Encyclopedia of Clinical Neuropsychology

2018 Edition
| Editors: Jeffrey S. Kreutzer, John DeLuca, Bruce Caplan

Rumination Disorder

  • Kristin M. GrahamEmail author
Reference work entry
DOI: https://doi.org/10.1007/978-3-319-57111-9_9186


Purging disorder


Rumination disorder is defined in the Diagnostic and Statistical Manual of Mental Disorders (5th ed.; DSM-5 American Psychiatric Association 2013) as a feeding and eating disorder characterized by the repeated and frequent regurgitation of food. Regurgitation typically occurs after feeding or eating and the food may be re-chewed, reswallowed, or spit out.


The disorder is classified with the feeding and eating disorders in DSM-5.

Current Knowledge

Development and Course

The development of rumination disorder may occur across the lifespan. Risk factors include neglect, stress, and poor parent-child relationships. In infants, age of onset typically occurs between 3 and 12 months and is characterized by avoidant behaviors (e.g., straining and arching the back), irritability, increased hunger between episodes, weight loss, and malnutrition. Malnutrition is also common in older children and adults. Additionally, older children and adults...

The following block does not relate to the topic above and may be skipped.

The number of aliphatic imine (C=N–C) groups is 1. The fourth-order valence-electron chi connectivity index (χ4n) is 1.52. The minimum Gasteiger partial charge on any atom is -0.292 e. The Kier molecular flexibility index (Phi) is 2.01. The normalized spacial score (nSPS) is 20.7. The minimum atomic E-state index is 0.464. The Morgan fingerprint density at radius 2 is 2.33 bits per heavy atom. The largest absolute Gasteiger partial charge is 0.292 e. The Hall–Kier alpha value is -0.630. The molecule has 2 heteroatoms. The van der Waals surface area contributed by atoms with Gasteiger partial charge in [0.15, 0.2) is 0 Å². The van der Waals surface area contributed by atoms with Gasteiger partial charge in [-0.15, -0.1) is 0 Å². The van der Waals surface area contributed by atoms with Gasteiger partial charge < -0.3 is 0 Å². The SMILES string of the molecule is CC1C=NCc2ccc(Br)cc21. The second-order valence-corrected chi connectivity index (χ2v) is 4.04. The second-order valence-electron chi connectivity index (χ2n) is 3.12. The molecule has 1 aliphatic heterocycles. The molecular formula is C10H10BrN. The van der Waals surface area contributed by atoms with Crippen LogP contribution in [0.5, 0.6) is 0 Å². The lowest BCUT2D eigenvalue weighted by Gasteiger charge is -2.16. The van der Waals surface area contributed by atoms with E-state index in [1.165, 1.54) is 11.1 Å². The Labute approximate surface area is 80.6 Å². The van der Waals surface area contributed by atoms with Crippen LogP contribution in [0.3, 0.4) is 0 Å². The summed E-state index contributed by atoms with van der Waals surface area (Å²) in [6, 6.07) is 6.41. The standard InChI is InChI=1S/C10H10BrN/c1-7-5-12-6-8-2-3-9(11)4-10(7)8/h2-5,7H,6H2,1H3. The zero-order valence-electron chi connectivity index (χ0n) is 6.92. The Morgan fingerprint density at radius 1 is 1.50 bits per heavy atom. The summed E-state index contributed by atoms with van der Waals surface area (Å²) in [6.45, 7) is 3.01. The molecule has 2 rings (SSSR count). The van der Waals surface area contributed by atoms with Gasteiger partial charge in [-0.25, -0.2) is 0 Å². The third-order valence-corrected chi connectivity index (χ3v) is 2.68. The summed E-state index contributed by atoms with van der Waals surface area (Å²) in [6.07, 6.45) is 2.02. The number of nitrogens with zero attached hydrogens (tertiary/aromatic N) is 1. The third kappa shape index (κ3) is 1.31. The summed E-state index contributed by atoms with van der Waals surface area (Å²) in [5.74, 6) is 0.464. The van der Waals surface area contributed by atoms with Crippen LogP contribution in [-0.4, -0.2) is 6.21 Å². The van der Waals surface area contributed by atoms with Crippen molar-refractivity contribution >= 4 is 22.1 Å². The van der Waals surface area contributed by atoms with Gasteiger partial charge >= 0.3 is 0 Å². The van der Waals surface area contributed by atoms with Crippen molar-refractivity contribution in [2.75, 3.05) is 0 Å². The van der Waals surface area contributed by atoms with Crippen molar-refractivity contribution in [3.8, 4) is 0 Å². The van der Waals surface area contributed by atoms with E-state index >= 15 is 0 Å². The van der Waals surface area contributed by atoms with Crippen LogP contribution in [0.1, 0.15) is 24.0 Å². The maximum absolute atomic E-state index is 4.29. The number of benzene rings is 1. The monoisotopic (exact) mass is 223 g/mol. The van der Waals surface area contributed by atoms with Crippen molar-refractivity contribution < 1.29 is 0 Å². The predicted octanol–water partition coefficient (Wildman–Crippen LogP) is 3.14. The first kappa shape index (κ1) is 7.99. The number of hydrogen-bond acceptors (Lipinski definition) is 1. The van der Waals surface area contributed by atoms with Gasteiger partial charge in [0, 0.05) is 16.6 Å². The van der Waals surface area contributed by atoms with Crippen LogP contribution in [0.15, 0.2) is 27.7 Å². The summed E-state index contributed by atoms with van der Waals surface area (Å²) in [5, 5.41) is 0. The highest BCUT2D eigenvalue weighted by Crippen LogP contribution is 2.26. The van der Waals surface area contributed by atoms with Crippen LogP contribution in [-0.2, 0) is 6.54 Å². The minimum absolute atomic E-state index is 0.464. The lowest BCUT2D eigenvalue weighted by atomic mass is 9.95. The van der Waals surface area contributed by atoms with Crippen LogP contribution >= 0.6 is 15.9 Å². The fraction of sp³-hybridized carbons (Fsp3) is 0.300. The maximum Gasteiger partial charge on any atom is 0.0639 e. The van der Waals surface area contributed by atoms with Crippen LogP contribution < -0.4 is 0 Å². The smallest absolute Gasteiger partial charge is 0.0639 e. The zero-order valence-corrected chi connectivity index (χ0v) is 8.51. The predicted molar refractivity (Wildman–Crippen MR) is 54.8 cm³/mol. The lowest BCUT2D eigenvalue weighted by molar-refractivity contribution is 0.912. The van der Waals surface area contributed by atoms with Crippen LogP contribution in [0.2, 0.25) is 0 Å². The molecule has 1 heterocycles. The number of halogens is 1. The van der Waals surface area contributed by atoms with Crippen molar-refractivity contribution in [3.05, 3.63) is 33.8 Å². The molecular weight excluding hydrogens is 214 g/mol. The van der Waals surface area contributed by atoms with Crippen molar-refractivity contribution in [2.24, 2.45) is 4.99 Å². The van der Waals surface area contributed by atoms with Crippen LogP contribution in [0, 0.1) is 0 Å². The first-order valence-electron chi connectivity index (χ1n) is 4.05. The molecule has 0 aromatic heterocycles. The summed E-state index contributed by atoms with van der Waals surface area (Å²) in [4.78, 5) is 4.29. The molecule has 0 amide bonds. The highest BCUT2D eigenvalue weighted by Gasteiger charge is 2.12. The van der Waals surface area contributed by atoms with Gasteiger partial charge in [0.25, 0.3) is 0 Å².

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References and Readings

  1. American Psychiatric Association. (2013). Diagnostic and statistical manual of mental disorders (DSM-5 ®). Washington, DC: American Psychiatric Association.CrossRefGoogle Scholar
  2. Delaney, C. B., Eddy, K. T., Hartmann, A. S., Becker, A. E., Murray, H. B., & Thomas, J. J. (2015). Pica and rumination behavior among individuals seeking treatment for eating disorders or obesity. International Journal of Eating Disorders, 48(2), 238–248.PubMedCrossRefPubMedCentralGoogle Scholar

Copyright information

© Springer International Publishing AG, part of Springer Nature 2018

Authors and Affiliations

  1. 1.Department of Physical Medicine and RehabilitationVirginia Commonwealth UniversityRichmondUSA